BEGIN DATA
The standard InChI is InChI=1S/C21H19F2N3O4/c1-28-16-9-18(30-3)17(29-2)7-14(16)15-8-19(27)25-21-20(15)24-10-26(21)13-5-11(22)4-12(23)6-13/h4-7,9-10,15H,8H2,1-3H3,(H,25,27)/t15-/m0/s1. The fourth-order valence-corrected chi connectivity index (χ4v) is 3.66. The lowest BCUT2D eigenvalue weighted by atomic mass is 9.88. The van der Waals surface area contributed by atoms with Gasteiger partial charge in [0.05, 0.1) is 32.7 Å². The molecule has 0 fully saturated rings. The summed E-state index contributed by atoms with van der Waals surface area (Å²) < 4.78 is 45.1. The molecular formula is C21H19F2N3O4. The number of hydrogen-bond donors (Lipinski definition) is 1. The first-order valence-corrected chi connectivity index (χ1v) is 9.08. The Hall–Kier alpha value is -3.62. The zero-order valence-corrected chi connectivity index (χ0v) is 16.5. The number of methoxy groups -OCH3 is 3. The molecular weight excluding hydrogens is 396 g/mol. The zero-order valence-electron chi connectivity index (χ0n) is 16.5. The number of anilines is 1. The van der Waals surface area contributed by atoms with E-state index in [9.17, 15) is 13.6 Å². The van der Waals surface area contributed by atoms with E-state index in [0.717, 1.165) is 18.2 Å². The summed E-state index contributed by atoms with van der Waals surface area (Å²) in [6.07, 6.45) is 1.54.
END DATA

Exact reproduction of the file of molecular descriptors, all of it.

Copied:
The standard InChI is InChI=1S/C21H19F2N3O4/c1-28-16-9-18(30-3)17(29-2)7-14(16)15-8-19(27)25-21-20(15)24-10-26(21)13-5-11(22)4-12(23)6-13/h4-7,9-10,15H,8H2,1-3H3,(H,25,27)/t15-/m0/s1. The fourth-order valence-corrected chi connectivity index (χ4v) is 3.66. The lowest BCUT2D eigenvalue weighted by atomic mass is 9.88. The van der Waals surface area contributed by atoms with Gasteiger partial charge in [0.05, 0.1) is 32.7 Å². The molecule has 0 fully saturated rings. The summed E-state index contributed by atoms with van der Waals surface area (Å²) < 4.78 is 45.1. The molecular formula is C21H19F2N3O4. The number of hydrogen-bond donors (Lipinski definition) is 1. The first-order valence-corrected chi connectivity index (χ1v) is 9.08. The Hall–Kier alpha value is -3.62. The zero-order valence-corrected chi connectivity index (χ0v) is 16.5. The number of methoxy groups -OCH3 is 3. The molecular weight excluding hydrogens is 396 g/mol. The zero-order valence-electron chi connectivity index (χ0n) is 16.5. The number of anilines is 1. The van der Waals surface area contributed by atoms with E-state index in [9.17, 15) is 13.6 Å². The van der Waals surface area contributed by atoms with E-state index in [0.717, 1.165) is 18.2 Å². The summed E-state index contributed by atoms with van der Waals surface area (Å²) in [6.07, 6.45) is 1.54.